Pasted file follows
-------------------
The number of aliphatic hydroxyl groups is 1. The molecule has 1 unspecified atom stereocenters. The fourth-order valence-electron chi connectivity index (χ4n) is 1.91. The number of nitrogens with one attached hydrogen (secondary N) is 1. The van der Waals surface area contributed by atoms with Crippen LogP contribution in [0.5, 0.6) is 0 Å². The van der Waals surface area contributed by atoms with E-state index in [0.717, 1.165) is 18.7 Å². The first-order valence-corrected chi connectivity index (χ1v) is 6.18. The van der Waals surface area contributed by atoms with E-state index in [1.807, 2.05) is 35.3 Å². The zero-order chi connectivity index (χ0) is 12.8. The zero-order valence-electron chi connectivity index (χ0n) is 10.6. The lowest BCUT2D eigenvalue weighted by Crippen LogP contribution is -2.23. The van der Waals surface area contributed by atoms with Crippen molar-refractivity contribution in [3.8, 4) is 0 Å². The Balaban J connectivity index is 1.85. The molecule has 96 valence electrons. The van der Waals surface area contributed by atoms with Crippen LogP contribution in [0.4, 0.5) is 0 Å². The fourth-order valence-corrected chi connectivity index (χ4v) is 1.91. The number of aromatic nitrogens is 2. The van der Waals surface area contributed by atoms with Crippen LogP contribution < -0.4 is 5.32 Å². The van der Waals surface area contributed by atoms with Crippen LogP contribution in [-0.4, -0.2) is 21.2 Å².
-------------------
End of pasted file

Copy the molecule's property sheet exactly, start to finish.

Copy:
The number of aliphatic hydroxyl groups is 1. The molecule has 1 unspecified atom stereocenters. The fourth-order valence-electron chi connectivity index (χ4n) is 1.91. The number of nitrogens with one attached hydrogen (secondary N) is 1. The van der Waals surface area contributed by atoms with Crippen LogP contribution in [0.5, 0.6) is 0 Å². The van der Waals surface area contributed by atoms with E-state index in [0.717, 1.165) is 18.7 Å². The first-order valence-corrected chi connectivity index (χ1v) is 6.18. The van der Waals surface area contributed by atoms with E-state index in [1.807, 2.05) is 35.3 Å². The zero-order chi connectivity index (χ0) is 12.8. The zero-order valence-electron chi connectivity index (χ0n) is 10.6. The lowest BCUT2D eigenvalue weighted by Crippen LogP contribution is -2.23. The van der Waals surface area contributed by atoms with Crippen molar-refractivity contribution in [3.8, 4) is 0 Å². The Balaban J connectivity index is 1.85. The molecule has 96 valence electrons. The van der Waals surface area contributed by atoms with Crippen LogP contribution in [0.4, 0.5) is 0 Å². The fourth-order valence-corrected chi connectivity index (χ4v) is 1.91. The number of aromatic nitrogens is 2. The van der Waals surface area contributed by atoms with Crippen LogP contribution < -0.4 is 5.32 Å². The van der Waals surface area contributed by atoms with Crippen LogP contribution in [-0.4, -0.2) is 21.2 Å².